In 1929, suffering from “an incurable ailment,” Roberts presented to the church hierarchy for approval a 700-page manuscript entitled The Truth, The Way, The Life. This monumental work attempted in one grand sweep a complete doctrinal reconciliation of theology and science, a total analysis of a theistic cosmos. By this time Roberts had come to the conclusion that organic evolution had to take its place as a certain truth among the countless others his faith and reason had affirmed. The full extent of his logic on the matter took him right to the brink of accepting evolutionary theory as the basic explanation to all life, but he paused there to cling to the idea of special creation for Adam and his descendants, while accepting without reservation the existence of humans prior to a cleansing of the planet to make way for the Adamic dispensation. Several of the apostles, led by Joseph Fielding Smith, responded to the manuscript with an attack on the whole idea of evolution and a general debunking of the scientific method. Talmage, an apostle with seniority, jumped into the fray on the side of Roberts. While the manuscript never saw publication, Talmage managed to convince the First Presidency to [p.xiii]take a neutral stand on the issue, which it did in April 1931: “The statement made by Elder Smith that the existence of pre-adamites is not a doctrine of the Church is true. It is just as true that the statement ‘there were not pre-adamites upon the earth’ is not a doctrine of the church. Neither side of the controversy has been accepted as a doctrine at all.”44 Talmage and Roberts died just weeks apart in 1933 while Smith lived another four decades, long enough to serve briefly as president of the church.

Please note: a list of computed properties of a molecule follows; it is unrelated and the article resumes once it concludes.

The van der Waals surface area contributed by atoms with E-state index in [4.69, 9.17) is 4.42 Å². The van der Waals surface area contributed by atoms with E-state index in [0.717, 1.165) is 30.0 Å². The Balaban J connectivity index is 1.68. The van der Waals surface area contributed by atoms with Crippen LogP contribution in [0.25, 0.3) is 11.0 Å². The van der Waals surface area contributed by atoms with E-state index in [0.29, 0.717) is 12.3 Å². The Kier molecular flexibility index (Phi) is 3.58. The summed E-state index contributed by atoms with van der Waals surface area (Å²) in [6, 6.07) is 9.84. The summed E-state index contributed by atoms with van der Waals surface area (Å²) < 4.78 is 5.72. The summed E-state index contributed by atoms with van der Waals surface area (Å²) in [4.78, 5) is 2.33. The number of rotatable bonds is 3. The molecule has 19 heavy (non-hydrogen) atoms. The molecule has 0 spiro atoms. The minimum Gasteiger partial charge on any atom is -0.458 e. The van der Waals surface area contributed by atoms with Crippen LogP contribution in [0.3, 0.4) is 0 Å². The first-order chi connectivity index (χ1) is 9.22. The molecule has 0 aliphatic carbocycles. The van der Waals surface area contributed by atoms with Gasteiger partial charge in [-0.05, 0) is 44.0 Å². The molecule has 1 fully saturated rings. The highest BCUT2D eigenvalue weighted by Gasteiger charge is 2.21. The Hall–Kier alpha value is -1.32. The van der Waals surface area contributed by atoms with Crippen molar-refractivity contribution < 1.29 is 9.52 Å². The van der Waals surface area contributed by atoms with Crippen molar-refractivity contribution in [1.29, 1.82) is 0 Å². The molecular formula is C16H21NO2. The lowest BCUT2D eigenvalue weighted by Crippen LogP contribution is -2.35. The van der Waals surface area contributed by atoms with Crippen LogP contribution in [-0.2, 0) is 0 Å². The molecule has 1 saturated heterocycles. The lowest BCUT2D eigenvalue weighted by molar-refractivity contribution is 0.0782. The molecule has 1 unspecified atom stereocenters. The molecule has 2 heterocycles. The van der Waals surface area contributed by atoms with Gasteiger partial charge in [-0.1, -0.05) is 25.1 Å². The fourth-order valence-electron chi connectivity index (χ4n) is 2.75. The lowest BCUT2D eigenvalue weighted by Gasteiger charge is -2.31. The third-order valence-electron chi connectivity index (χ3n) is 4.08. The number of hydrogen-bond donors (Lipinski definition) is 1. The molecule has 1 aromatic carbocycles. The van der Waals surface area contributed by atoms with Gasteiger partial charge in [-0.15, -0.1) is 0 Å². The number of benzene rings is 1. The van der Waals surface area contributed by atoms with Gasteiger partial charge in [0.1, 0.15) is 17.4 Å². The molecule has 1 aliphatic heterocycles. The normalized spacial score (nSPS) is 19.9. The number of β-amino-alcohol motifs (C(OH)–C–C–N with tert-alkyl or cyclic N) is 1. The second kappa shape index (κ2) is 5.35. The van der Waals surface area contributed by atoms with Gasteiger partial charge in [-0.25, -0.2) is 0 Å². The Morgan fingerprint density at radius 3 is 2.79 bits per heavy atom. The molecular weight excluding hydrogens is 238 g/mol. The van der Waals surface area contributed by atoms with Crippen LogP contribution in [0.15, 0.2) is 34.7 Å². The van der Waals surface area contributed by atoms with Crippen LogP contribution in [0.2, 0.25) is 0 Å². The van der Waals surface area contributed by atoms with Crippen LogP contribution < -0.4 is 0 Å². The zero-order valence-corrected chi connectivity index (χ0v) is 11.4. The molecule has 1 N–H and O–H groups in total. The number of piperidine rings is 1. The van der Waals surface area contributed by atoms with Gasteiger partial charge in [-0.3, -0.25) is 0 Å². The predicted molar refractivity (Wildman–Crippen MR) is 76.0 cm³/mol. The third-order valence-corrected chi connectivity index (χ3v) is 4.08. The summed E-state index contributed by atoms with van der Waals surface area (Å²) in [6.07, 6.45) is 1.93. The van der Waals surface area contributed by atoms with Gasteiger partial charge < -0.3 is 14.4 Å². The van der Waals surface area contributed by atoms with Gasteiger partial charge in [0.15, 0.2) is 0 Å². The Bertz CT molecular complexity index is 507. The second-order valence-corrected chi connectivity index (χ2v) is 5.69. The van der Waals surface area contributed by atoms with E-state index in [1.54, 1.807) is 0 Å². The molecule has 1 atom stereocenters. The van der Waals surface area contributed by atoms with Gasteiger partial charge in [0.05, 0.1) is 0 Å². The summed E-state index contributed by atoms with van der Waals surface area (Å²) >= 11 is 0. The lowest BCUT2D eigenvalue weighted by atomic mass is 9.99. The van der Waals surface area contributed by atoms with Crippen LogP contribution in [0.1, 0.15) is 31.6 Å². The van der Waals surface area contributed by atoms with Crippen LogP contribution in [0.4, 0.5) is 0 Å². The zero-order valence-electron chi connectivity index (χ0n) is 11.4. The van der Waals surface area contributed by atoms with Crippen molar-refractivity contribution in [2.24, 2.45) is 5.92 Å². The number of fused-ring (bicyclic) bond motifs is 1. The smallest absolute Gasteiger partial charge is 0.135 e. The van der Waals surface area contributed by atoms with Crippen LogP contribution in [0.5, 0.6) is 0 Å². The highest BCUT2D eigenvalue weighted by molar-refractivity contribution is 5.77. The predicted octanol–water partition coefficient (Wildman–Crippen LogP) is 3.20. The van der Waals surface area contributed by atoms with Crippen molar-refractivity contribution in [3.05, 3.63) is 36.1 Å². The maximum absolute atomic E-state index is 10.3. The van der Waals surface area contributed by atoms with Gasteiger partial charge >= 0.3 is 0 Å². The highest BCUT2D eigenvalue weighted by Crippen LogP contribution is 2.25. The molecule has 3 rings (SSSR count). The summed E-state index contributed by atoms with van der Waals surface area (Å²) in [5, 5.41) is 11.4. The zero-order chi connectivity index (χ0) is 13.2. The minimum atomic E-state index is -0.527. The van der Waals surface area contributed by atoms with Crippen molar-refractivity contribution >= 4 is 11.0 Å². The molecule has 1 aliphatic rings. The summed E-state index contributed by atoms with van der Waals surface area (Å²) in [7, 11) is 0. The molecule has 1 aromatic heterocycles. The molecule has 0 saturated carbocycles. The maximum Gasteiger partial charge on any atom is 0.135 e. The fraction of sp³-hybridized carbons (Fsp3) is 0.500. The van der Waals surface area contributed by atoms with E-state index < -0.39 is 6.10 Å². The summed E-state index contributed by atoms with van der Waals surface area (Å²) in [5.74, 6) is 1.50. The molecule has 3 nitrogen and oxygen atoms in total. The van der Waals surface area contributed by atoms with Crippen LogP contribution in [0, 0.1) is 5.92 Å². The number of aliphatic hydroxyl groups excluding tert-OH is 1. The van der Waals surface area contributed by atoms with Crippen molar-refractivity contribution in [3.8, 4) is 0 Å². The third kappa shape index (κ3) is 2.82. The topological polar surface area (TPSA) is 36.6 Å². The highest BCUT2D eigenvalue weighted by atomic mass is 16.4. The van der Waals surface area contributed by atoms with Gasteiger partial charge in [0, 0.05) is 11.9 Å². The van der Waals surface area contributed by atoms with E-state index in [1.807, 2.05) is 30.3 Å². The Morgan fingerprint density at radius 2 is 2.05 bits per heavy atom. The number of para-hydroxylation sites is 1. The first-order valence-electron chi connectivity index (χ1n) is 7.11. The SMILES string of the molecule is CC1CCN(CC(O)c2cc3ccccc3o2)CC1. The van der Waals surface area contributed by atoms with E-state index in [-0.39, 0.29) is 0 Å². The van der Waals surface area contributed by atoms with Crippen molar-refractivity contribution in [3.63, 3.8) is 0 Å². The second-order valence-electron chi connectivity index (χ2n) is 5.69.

Roberts, like Talmage and Widstoe, testified to the worthiness of scientific investigation as a desirable pursuit. Such support for science among outspoken leaders of the church helped to encourage the development of a tradition at mid-century for Mormons to respect the scientific endeavor. It also created an atmosphere in which Mormon thinkers of the stripe of BYU religion professor Hugh Nibley,45 Apostle Joseph Merrill,46 and Frederick Pack47 rose to state their devotion to reason and their rejection of any exclusivity between religion and science.